Biden repeatedly praised civil servants during his campaign and did so again on his first day in office, saying employees across government are “dedicated to serving the American people, not a political party or agenda.” This has employees hopeful his administration will be more attuned to their concerns and grievances, and forge better relationships with their representatives. A front-line Veterans Affairs Department employee said Trump “empowered leaders to behave irresponsibly and ignore laws.” 

“People are just relieved,” the employee said, adding her colleagues were “disgusted” by Trump’s behavior and how it “spilled over” to his appointees. Employees are hoping for a “cultural change” at VA, but also “that it comes with a practical change.” Top of mind, the worker said, is the COVID-19 response and an expectation that Biden will find more success in confronting the pandemic and distributing vaccines. 

A Justice Department employee said his colleagues have yet to process all the details of what the new administration will bring, but “right now the biggest thing is everyone is excited for a new administration.” They expect Biden to be pro-employee, he said, and for Vice President Kamala Harris to serve as a liaison to the federal workforce. 

“I’m ready for the attacks to stop at work,” the employee said of his adversarial relationship with Trump officials. Every interaction with those appointees required him to “fight and crawl up the hill,” the Justice employee said, but he is hopeful his team can “build that partnership that was lost.” He added, “There is a lot of excitement in the air.” 

Agencies across government began to swear in dozens of appointees on Wednesday, with formal announcements for their new leadership. Biden officials at agencies have already gotten to work implementing pieces of the president’s agenda. At the Homeland Security Department, for example, David Pekoske, tapped to serve as acting secretary, issued a memorandum to pause deportations for 100 days and otherwise redirect employee focus away from strict interior enforcement. The Interior Department similarly issued a memo freezing leases of federal lands for 60 days, as well as hiring and promotions for positions at the GS-13 level and above. The Education Department noted on Tuesday it continued a pause on federal student loan payments “at the request of President Biden.”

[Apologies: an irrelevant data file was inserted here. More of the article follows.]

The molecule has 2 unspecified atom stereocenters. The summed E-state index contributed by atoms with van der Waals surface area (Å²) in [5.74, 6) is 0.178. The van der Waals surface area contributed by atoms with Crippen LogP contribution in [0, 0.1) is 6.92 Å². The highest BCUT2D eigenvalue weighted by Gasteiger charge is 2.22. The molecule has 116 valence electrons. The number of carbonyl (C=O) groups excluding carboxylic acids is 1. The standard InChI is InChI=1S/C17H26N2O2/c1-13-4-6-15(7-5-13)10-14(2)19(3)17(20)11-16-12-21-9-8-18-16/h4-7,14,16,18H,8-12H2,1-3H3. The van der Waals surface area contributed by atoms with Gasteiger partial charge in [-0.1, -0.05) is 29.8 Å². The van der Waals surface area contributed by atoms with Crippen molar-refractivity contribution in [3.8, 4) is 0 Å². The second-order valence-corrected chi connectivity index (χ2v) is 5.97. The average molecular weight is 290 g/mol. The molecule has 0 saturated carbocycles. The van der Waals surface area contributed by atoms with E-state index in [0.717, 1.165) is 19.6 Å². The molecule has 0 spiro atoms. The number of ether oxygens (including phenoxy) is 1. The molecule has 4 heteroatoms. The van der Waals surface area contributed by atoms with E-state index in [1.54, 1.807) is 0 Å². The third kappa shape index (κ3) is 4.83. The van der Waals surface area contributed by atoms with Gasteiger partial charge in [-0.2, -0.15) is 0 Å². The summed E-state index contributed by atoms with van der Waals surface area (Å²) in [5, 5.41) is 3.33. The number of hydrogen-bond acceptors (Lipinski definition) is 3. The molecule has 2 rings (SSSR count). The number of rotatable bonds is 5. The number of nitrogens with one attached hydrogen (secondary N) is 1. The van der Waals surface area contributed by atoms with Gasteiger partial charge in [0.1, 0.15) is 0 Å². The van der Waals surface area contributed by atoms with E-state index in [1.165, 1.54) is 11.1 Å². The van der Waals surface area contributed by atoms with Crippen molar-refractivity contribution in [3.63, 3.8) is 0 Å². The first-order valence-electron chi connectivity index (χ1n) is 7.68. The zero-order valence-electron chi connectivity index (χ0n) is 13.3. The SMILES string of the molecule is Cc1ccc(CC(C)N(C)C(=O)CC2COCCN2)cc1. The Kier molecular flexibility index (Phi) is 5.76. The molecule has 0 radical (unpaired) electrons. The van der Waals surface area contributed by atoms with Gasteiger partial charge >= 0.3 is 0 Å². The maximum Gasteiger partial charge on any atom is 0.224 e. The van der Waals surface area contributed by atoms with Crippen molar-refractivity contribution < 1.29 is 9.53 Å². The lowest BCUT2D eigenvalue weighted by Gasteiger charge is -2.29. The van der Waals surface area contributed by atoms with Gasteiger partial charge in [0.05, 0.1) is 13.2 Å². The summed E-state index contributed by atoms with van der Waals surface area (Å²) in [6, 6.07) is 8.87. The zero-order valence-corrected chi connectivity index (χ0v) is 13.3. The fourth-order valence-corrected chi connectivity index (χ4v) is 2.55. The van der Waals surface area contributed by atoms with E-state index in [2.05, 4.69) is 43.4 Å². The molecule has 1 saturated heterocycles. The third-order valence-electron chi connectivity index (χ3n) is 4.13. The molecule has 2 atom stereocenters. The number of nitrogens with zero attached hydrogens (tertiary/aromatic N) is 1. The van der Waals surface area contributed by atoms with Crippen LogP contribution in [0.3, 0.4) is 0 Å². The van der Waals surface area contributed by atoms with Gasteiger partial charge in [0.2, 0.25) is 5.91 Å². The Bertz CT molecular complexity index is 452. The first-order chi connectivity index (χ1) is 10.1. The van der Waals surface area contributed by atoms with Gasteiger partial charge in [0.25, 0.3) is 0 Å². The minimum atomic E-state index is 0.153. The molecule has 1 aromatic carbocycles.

One agency facing an immediate and stark reversal as soon as Biden took office is the Environmental Protection Agency, which was quickly tasked with reviewing dozens of Trump-era regulations and actions. One EPA employee said that has created an expectation they will see the agency led in a new direction.  

“It is a relief to see the Trump folks go,” the employee said. “They were weak on enforcement and undermined the agency mission from Day 1.”

Sandweg, the former Obama DHS official, emphasized the mood from his former colleagues is less connected to any one policy issue and more a matter of, “How good is your boss?”

“They couldn’t stand the Trump appointees,” he said.